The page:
Bid Premium

The offer premium of 33 percent to the volume weighted average Equinox share price of the past 20 days compares with an average premium of 24 percent for resources deals of at least $500 million during last year, according to data compiled by Bloomberg.

“It fits perfectly into the key areas we want to grow in, extending our mine life, expanding our portfolio of regions, leveraging on our management and technical expertise to extract value and most importantly it’s supported by our majority shareholder,” Michelmore said during a media conference call. Minmetals has been studying Equinox for “well over a year” and built a 4.2 percent stake in the company during 2010.

The Hong Kong-based company is offering 11.3 times earnings before interest, tax, depreciation and amortization compared with the average of 7.2 times EBITDA in 10 comparable deals from 2007 to 2009, according to data compiled by Bloomberg.

Curtail Supply

Copper for delivery in three months on the London Metal Exchange traded at a record $10,190 a metric ton on Feb. 15 and is expected to rise as mine shortages curtail supply. Copper would account for 60 percent of Minmetals’ total production in fiscal 2015, compared with 25 percent, should the takeover succeed, the company said in a presentation.

“The global recovery is becoming more broad-based and you’re not going to see any new mines coming on stream for at least this year,” said Christin Tuxen, a Bloomberg top-ranked analyst at Danske Bank A/S in Copenhagen. “You’ve got to be bullish copper for the next few years.”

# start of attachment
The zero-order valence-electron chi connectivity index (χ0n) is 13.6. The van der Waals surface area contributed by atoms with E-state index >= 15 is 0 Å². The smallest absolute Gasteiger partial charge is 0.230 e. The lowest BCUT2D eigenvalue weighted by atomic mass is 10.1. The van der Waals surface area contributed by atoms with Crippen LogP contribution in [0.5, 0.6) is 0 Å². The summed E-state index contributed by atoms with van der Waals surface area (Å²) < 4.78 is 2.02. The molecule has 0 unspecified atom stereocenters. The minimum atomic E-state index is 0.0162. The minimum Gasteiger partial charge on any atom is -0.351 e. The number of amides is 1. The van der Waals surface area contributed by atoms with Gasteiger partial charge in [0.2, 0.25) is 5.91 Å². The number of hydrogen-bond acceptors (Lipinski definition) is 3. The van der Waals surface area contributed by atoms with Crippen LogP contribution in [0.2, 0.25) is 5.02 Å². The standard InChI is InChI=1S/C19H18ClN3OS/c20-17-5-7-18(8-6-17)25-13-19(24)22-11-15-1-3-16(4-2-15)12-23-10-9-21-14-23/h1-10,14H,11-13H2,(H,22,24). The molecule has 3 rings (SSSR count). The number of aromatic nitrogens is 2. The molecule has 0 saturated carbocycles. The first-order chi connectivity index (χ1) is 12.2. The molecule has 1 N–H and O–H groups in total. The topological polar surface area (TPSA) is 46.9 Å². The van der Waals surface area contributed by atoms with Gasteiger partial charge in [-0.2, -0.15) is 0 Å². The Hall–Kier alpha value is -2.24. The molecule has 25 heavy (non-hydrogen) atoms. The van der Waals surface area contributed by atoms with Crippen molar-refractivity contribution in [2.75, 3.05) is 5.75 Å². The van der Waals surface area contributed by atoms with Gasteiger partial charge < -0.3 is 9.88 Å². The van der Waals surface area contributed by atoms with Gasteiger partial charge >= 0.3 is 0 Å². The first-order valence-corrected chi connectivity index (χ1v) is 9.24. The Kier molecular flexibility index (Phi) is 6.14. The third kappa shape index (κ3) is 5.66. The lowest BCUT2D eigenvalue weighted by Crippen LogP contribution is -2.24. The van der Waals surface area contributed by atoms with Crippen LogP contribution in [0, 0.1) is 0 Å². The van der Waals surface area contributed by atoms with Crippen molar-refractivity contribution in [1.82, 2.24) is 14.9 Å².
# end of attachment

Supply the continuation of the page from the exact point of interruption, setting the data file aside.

For miners, mergers and acquisitions are a faster, cheaper route to production than constructing projects from scratch, Standard Chartered Plc said last year in a report. The cost of building a copper mine has more than doubled in the past five years, according to the report.

Buy, Build?

“The costs of acquiring mining leases and building mine infrastructure have escalated materially over recent years, and in many cases it is now cheaper to buy an existing business than develop capacity internally,” said Sydney-based White Funds’ Gluskie.

Producers haven’t kept pace with demand because reserves are becoming harder to find and ore quality is declining, meaning less copper is extracted from each ton of rock.

The offer requires approval from Chinese and Australian regulators. Minmetals lodged an application with Australia’s Foreign Investment Review Board on March 11, Michelmore said.

Minmetals is seeking to acquire a minimum of two-thirds of its target’s outstanding shares. Minmetals completed the $1.85 billion cash and share acquisition in December of parent company China Minmetals’s Australian unit.

All financing for the proposed deal will be arranged with Chinese banks through a combination of existing cash reserves, long-term credit facilities and equity, including investments in Minmetals by Chinese institutions, the company said in a statement.

To contact the reporter on this story: Elisabeth Behrmann in Sydney at ebehrmann1@bloomberg.net;

To contact the editor responsible for this story: Andrew Hobbs at ahobbs4@bloomberg.net.